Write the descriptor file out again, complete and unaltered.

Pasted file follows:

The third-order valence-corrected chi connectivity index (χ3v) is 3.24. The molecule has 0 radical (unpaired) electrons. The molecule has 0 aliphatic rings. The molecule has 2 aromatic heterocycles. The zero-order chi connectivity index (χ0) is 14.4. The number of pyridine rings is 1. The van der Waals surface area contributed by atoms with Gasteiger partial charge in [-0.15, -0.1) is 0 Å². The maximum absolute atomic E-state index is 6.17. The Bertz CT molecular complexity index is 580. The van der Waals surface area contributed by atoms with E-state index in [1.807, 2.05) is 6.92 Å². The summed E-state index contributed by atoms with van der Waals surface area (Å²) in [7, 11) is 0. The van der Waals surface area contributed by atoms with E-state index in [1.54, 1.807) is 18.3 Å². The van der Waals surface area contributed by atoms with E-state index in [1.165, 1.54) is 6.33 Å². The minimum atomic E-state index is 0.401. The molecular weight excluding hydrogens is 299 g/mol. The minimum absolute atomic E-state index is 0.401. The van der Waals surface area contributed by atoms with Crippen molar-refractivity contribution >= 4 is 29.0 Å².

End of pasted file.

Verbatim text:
The third-order valence-corrected chi connectivity index (χ3v) is 3.24. The molecule has 0 radical (unpaired) electrons. The molecule has 0 aliphatic rings. The molecule has 2 aromatic heterocycles. The zero-order chi connectivity index (χ0) is 14.4. The number of pyridine rings is 1. The van der Waals surface area contributed by atoms with Gasteiger partial charge in [-0.15, -0.1) is 0 Å². The maximum absolute atomic E-state index is 6.17. The Bertz CT molecular complexity index is 580. The van der Waals surface area contributed by atoms with E-state index in [1.807, 2.05) is 6.92 Å². The summed E-state index contributed by atoms with van der Waals surface area (Å²) in [7, 11) is 0. The van der Waals surface area contributed by atoms with E-state index in [1.54, 1.807) is 18.3 Å². The van der Waals surface area contributed by atoms with E-state index in [1.165, 1.54) is 6.33 Å². The minimum atomic E-state index is 0.401. The molecular weight excluding hydrogens is 299 g/mol. The minimum absolute atomic E-state index is 0.401. The van der Waals surface area contributed by atoms with Crippen molar-refractivity contribution >= 4 is 29.0 Å².